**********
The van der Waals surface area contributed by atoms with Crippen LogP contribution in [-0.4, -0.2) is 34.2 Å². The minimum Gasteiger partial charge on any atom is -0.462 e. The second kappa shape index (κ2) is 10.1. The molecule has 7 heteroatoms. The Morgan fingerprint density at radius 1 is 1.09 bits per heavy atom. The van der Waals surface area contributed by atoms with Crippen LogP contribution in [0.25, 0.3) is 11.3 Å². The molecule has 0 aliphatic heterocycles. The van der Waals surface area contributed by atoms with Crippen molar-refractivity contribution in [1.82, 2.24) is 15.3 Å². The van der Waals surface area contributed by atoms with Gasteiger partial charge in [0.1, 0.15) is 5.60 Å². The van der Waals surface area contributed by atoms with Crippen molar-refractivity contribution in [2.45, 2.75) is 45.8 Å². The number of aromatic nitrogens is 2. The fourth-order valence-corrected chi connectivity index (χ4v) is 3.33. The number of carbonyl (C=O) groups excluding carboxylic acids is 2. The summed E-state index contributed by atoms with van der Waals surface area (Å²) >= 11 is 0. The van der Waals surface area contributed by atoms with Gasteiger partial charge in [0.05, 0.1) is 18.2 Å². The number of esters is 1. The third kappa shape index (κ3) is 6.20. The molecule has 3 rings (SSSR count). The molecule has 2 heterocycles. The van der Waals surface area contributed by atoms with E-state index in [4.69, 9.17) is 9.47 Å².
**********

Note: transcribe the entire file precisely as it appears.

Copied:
The van der Waals surface area contributed by atoms with Crippen LogP contribution in [-0.4, -0.2) is 34.2 Å². The minimum Gasteiger partial charge on any atom is -0.462 e. The second kappa shape index (κ2) is 10.1. The molecule has 7 heteroatoms. The Morgan fingerprint density at radius 1 is 1.09 bits per heavy atom. The van der Waals surface area contributed by atoms with Crippen LogP contribution in [0.25, 0.3) is 11.3 Å². The molecule has 0 aliphatic heterocycles. The van der Waals surface area contributed by atoms with Crippen molar-refractivity contribution in [1.82, 2.24) is 15.3 Å². The van der Waals surface area contributed by atoms with Gasteiger partial charge in [0.1, 0.15) is 5.60 Å². The van der Waals surface area contributed by atoms with Crippen molar-refractivity contribution in [2.45, 2.75) is 45.8 Å². The number of aromatic nitrogens is 2. The fourth-order valence-corrected chi connectivity index (χ4v) is 3.33. The number of carbonyl (C=O) groups excluding carboxylic acids is 2. The summed E-state index contributed by atoms with van der Waals surface area (Å²) >= 11 is 0. The van der Waals surface area contributed by atoms with Gasteiger partial charge in [0.05, 0.1) is 18.2 Å². The number of esters is 1. The third kappa shape index (κ3) is 6.20. The molecule has 3 rings (SSSR count). The molecule has 2 heterocycles. The van der Waals surface area contributed by atoms with E-state index in [4.69, 9.17) is 9.47 Å².